And as your children grew, they became themselves. They were not him after all, and he raged.

Until one day they didn’t. One day he cracked, and you saw how he really felt: enraged, disgusted, full of hate. Your family, everything you’d done, everything you worked to preserve and grow, he’d discarded a long time ago. In fact, he may never have really taken you in.

And that is not how you want to live.

Now, what do you do?

You go on. You have to. Do you allow those memories to bubble up, the signs to show themselves as you reflect with calm? You must, because you will not allow this again. You don’t have time. You didn’t have time then, and you want your time back. But it doesn’t work that way.

You have to accept the loss of time that has passed. You have to know the time that is to come is yours and yours alone. He is no longer there to poison you against yourself. You will no longer allow it. You will tolerate him only in the ways you must. You are parents together.

But you see him now. You see his sickness and how deep and rooted it is in his being. He does not see it. He never will. So many have looked with you and they did not see it. They peered, even with a trained eye, and yet were disillusioned by the masks, the depth of the sickness, the creation that was he.

And you were the problem. But you were not. You worked, lovingly, persistently, with determination, but there was no answer. There is no answer to that. There is only walking away. There is only learning and forgiving yourself for trying, loving yourself for wanting love, and for being giving and knowing you learned.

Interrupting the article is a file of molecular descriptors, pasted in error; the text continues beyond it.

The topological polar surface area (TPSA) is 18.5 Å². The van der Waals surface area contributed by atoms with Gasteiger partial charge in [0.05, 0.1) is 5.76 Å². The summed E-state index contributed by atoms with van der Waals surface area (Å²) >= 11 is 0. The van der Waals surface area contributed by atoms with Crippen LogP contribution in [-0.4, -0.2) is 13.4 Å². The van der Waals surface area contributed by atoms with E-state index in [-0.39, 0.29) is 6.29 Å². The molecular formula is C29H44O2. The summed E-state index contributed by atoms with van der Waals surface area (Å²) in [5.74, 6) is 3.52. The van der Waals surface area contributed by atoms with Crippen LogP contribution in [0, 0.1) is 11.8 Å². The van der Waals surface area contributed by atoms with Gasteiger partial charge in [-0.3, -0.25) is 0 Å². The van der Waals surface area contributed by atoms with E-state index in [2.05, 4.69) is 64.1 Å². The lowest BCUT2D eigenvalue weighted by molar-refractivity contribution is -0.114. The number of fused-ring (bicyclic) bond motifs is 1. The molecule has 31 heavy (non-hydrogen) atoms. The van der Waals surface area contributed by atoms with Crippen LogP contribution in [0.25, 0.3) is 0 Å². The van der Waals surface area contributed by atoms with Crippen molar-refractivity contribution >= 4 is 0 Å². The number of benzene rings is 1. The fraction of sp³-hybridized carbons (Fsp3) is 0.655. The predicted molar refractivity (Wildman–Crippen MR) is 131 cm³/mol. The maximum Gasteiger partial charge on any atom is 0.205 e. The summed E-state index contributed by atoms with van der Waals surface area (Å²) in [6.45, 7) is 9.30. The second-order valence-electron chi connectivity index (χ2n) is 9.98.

You have to forgive yourself that you married a narcissist. That it took this long to see you were scraping crumbs from the table as scraps for your heart after everyone else’s heart had already been fed.

About the author

BLUNTmoms

BLUNTmoms

An amazing collection of bright women who somehow manage to work, play, parent and survive and write blog posts all at the same time. We are the BLUNTmoms, always honest, always direct and surprising hilarious.

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2 Comments

  • I’m in tears. I relate so well to this. This was my life for 8 years. My life continues to revolve around his schedule, 4 years after leaving. I moved across the country last year. I made a fatal mistake in not asking for full custody without geographical restrictions in our divorce. Now, I have lost custody of our daughter to him because he kept her from me just long enough to gain jurisdiction in his town. I feel like an idiot. A failure. I worry about what kind of adult my daughter will become, being raised by him and his equally narcissistic fiance. Moving back is not an option…

  • Realizing all of this, after 37 yrs. So subtle, and my mistakes kept me from seeing it. “Want the time back…” would love that. At least going forward I know what I need to know, to now be healthy, and eventually happy. Too bad it took so long. But, my adult kids see, and are breaking the cycle. That’s a success.